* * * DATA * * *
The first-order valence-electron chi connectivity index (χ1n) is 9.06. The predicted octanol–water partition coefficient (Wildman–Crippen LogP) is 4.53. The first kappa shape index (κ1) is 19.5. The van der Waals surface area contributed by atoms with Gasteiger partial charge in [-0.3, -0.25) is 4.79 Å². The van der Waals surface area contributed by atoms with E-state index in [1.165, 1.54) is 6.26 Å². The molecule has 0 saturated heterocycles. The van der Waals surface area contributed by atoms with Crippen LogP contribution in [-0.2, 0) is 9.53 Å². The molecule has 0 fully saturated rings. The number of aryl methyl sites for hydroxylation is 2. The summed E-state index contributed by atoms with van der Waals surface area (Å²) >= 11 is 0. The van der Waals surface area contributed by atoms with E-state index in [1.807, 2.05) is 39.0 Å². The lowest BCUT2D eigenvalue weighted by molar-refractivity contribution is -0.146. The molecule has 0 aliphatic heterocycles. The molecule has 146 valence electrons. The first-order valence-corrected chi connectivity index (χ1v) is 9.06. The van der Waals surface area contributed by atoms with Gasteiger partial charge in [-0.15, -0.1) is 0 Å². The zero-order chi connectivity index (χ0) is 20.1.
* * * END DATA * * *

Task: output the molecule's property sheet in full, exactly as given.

The first-order valence-electron chi connectivity index (χ1n) is 9.06. The predicted octanol–water partition coefficient (Wildman–Crippen LogP) is 4.53. The first kappa shape index (κ1) is 19.5. The van der Waals surface area contributed by atoms with Gasteiger partial charge in [-0.3, -0.25) is 4.79 Å². The van der Waals surface area contributed by atoms with E-state index in [1.165, 1.54) is 6.26 Å². The molecule has 0 saturated heterocycles. The van der Waals surface area contributed by atoms with Crippen LogP contribution in [-0.2, 0) is 9.53 Å². The molecule has 0 fully saturated rings. The number of aryl methyl sites for hydroxylation is 2. The summed E-state index contributed by atoms with van der Waals surface area (Å²) >= 11 is 0. The van der Waals surface area contributed by atoms with E-state index in [1.807, 2.05) is 39.0 Å². The lowest BCUT2D eigenvalue weighted by molar-refractivity contribution is -0.146. The molecule has 0 aliphatic heterocycles. The molecule has 146 valence electrons. The first-order valence-corrected chi connectivity index (χ1v) is 9.06. The van der Waals surface area contributed by atoms with Gasteiger partial charge in [-0.15, -0.1) is 0 Å². The zero-order chi connectivity index (χ0) is 20.1.